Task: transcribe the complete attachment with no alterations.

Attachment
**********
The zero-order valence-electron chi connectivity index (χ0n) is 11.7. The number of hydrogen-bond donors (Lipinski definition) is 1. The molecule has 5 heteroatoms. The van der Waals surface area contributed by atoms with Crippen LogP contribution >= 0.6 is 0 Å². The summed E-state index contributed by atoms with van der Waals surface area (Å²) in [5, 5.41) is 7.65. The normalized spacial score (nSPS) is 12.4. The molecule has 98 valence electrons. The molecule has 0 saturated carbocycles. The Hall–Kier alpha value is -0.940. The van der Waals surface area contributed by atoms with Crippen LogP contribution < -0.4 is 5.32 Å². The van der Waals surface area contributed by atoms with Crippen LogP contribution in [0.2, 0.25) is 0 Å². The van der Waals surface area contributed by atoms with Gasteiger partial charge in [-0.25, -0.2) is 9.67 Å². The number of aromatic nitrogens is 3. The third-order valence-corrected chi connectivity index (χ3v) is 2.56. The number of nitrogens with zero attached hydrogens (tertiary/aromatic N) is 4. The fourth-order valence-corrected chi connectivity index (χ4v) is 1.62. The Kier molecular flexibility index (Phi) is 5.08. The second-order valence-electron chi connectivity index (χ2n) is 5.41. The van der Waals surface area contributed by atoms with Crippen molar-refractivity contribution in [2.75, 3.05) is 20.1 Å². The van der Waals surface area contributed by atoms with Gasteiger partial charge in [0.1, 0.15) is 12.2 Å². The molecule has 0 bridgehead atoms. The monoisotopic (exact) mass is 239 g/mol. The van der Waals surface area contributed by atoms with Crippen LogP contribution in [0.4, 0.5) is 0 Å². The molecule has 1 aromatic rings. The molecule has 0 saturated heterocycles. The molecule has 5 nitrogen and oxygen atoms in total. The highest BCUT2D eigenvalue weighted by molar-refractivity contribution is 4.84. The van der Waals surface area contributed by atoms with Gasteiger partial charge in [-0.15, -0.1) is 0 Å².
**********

The zero-order valence-electron chi connectivity index (χ0n) is 11.7. The number of hydrogen-bond donors (Lipinski definition) is 1. The molecule has 5 heteroatoms. The van der Waals surface area contributed by atoms with Crippen LogP contribution >= 0.6 is 0 Å². The summed E-state index contributed by atoms with van der Waals surface area (Å²) in [5, 5.41) is 7.65. The normalized spacial score (nSPS) is 12.4. The molecule has 98 valence electrons. The molecule has 0 saturated carbocycles. The Hall–Kier alpha value is -0.940. The van der Waals surface area contributed by atoms with Crippen LogP contribution < -0.4 is 5.32 Å². The van der Waals surface area contributed by atoms with Crippen LogP contribution in [0.2, 0.25) is 0 Å². The van der Waals surface area contributed by atoms with Gasteiger partial charge in [-0.25, -0.2) is 9.67 Å². The number of aromatic nitrogens is 3. The third-order valence-corrected chi connectivity index (χ3v) is 2.56. The number of nitrogens with zero attached hydrogens (tertiary/aromatic N) is 4. The fourth-order valence-corrected chi connectivity index (χ4v) is 1.62. The Kier molecular flexibility index (Phi) is 5.08. The second-order valence-electron chi connectivity index (χ2n) is 5.41. The van der Waals surface area contributed by atoms with Crippen molar-refractivity contribution in [2.75, 3.05) is 20.1 Å². The van der Waals surface area contributed by atoms with Gasteiger partial charge in [0.1, 0.15) is 12.2 Å². The molecule has 0 bridgehead atoms. The monoisotopic (exact) mass is 239 g/mol. The van der Waals surface area contributed by atoms with Crippen LogP contribution in [0.4, 0.5) is 0 Å². The molecule has 1 aromatic rings. The molecule has 0 saturated heterocycles. The molecule has 5 nitrogen and oxygen atoms in total. The highest BCUT2D eigenvalue weighted by molar-refractivity contribution is 4.84. The van der Waals surface area contributed by atoms with Gasteiger partial charge in [-0.15, -0.1) is 0 Å².